Here's a nugget: In the lab, we're quite regularly using UART-to-USB converters to connect hardware designs to standard desktop computers. Once connected, the devices appear as serial devices in the host's OS. That is rather nice, because you can immediately exchange bytes with the connected board or even hook a terminal program such as minicom or putty to it.
While that's all nice and cheap, we ran into a peculiar issue with windows xp as the host OS: Normally, when you want to open such a device from C or any other programming environment, you're opening a pseudo-file called "COM1" to open, well, the device registered as "COM1". That's almost all you need to do (well, there's some more but that's not relevant here). Now a colleague connected a board which was registered as "COM10". One piece of software in the lab scans for available com ports, but failed to detect "COM10". It found other hardware at "COM1" and "COM2" but not at 10. The colleague was also sure that the software did find a board registered as "COM9" just moments ago.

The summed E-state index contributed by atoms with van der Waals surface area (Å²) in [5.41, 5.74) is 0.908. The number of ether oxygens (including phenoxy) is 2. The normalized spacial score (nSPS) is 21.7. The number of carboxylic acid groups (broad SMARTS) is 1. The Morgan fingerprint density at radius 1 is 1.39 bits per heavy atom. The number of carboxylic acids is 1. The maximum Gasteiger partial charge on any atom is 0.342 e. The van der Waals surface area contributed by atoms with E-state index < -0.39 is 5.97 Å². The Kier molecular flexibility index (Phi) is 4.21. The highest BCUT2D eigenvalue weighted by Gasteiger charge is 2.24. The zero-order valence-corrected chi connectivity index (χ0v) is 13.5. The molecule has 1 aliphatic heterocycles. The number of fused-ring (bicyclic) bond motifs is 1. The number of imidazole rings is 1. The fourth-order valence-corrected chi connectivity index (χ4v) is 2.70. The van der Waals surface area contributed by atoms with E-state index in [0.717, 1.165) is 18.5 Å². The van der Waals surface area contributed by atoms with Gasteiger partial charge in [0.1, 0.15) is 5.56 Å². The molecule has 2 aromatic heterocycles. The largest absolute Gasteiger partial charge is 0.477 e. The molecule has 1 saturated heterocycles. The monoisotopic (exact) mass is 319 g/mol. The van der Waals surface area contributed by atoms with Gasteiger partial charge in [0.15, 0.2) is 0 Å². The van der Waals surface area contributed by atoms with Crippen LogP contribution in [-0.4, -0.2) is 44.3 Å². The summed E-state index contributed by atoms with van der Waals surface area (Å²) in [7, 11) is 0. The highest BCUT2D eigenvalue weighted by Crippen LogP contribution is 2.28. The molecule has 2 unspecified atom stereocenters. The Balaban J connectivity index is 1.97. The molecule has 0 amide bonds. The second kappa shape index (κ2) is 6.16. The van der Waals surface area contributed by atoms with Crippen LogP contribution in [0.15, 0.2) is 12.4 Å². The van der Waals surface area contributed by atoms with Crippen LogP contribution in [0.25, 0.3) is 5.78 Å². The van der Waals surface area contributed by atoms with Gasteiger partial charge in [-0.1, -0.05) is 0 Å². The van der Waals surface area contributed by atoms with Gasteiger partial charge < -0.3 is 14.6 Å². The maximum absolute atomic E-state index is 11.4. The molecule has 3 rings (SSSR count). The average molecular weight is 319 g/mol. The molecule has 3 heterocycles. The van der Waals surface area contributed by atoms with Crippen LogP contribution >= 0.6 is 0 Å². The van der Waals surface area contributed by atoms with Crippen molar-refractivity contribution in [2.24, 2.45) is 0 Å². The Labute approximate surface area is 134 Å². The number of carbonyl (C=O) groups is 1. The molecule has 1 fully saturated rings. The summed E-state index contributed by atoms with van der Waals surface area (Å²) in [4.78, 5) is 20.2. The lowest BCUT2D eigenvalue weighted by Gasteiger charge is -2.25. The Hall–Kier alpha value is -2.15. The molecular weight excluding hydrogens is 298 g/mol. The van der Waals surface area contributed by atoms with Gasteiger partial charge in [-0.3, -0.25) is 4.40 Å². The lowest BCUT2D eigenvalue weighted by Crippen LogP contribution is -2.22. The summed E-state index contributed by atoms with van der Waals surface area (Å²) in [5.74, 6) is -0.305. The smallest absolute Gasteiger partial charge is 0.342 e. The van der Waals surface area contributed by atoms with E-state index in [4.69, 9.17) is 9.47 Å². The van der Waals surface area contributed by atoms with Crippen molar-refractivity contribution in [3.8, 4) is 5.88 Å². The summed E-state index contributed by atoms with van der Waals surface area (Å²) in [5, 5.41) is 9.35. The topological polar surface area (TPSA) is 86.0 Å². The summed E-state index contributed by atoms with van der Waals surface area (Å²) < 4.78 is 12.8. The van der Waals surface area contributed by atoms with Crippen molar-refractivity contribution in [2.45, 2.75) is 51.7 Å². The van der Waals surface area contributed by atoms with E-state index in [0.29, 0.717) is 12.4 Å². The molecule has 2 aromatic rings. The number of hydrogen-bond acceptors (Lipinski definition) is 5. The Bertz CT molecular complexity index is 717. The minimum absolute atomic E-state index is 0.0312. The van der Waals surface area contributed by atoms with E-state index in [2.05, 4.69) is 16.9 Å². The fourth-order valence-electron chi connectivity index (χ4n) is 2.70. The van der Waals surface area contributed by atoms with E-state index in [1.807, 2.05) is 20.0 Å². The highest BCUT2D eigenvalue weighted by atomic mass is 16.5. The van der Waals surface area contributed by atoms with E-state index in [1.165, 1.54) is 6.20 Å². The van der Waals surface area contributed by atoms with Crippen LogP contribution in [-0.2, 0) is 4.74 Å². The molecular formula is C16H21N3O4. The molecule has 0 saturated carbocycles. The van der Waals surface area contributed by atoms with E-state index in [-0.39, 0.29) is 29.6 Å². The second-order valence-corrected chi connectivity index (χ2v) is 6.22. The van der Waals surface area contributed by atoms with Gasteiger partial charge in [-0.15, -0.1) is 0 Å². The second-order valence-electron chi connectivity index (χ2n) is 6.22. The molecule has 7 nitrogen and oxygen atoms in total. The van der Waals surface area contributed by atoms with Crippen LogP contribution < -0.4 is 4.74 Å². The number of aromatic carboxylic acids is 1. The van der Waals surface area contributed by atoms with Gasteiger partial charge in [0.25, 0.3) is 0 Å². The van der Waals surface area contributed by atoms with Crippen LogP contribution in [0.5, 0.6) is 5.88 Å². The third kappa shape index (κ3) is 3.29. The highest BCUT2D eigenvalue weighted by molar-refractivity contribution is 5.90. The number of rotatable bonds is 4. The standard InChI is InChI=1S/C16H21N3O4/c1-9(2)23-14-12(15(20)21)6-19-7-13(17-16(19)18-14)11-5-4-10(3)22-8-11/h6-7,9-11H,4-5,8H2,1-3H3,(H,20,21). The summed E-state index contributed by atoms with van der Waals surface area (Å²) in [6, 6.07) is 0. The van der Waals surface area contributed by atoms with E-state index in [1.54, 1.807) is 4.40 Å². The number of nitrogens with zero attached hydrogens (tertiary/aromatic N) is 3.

I had a hunch, so I googled for "windows comXX file names" - note the double "X". Shortly after that, I arrived at a microsoft support page, which explains the issue - or rather, it details a workaround:
HOWTO: Specify Serial Ports Larger than COM9 [...] CreateFile( "\\\\.\\COM10", // address of name of the communications device
So, you got to use "\\.\COMXX" as the new magic file name for extended happiness. That technique also works with "COM1" through "COM9", so that's the universal way you want to use.
Even though our software is back to working as expected, this left me with that familiar "The Fuck!?" look on my face. Again.